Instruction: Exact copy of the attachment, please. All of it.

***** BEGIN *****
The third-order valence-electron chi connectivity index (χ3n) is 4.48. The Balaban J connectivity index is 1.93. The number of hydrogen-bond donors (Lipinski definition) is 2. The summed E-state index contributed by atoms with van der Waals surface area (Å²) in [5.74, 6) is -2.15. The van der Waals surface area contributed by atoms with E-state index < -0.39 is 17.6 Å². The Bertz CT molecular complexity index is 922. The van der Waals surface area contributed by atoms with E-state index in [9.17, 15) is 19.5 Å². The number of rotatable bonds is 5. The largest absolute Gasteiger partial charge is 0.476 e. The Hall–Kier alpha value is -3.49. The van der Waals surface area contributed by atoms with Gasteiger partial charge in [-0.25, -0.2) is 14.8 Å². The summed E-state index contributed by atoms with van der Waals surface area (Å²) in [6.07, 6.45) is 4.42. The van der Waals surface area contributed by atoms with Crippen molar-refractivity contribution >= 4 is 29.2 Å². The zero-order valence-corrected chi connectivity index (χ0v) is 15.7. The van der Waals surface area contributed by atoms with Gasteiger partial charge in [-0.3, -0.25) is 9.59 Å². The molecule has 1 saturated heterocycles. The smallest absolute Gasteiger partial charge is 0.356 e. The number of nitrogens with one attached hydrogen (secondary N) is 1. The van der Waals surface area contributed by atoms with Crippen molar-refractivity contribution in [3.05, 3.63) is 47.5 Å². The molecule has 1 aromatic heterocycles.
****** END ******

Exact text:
The third-order valence-electron chi connectivity index (χ3n) is 4.48. The Balaban J connectivity index is 1.93. The number of hydrogen-bond donors (Lipinski definition) is 2. The summed E-state index contributed by atoms with van der Waals surface area (Å²) in [5.74, 6) is -2.15. The van der Waals surface area contributed by atoms with E-state index < -0.39 is 17.6 Å². The Bertz CT molecular complexity index is 922. The van der Waals surface area contributed by atoms with E-state index in [9.17, 15) is 19.5 Å². The number of rotatable bonds is 5. The largest absolute Gasteiger partial charge is 0.476 e. The Hall–Kier alpha value is -3.49. The van der Waals surface area contributed by atoms with Gasteiger partial charge in [-0.25, -0.2) is 14.8 Å². The summed E-state index contributed by atoms with van der Waals surface area (Å²) in [6.07, 6.45) is 4.42. The van der Waals surface area contributed by atoms with Crippen molar-refractivity contribution >= 4 is 29.2 Å². The zero-order valence-corrected chi connectivity index (χ0v) is 15.7. The van der Waals surface area contributed by atoms with Gasteiger partial charge in [-0.3, -0.25) is 9.59 Å². The molecule has 1 saturated heterocycles. The smallest absolute Gasteiger partial charge is 0.356 e. The number of nitrogens with one attached hydrogen (secondary N) is 1. The van der Waals surface area contributed by atoms with Crippen molar-refractivity contribution in [3.05, 3.63) is 47.5 Å². The molecule has 1 aromatic heterocycles.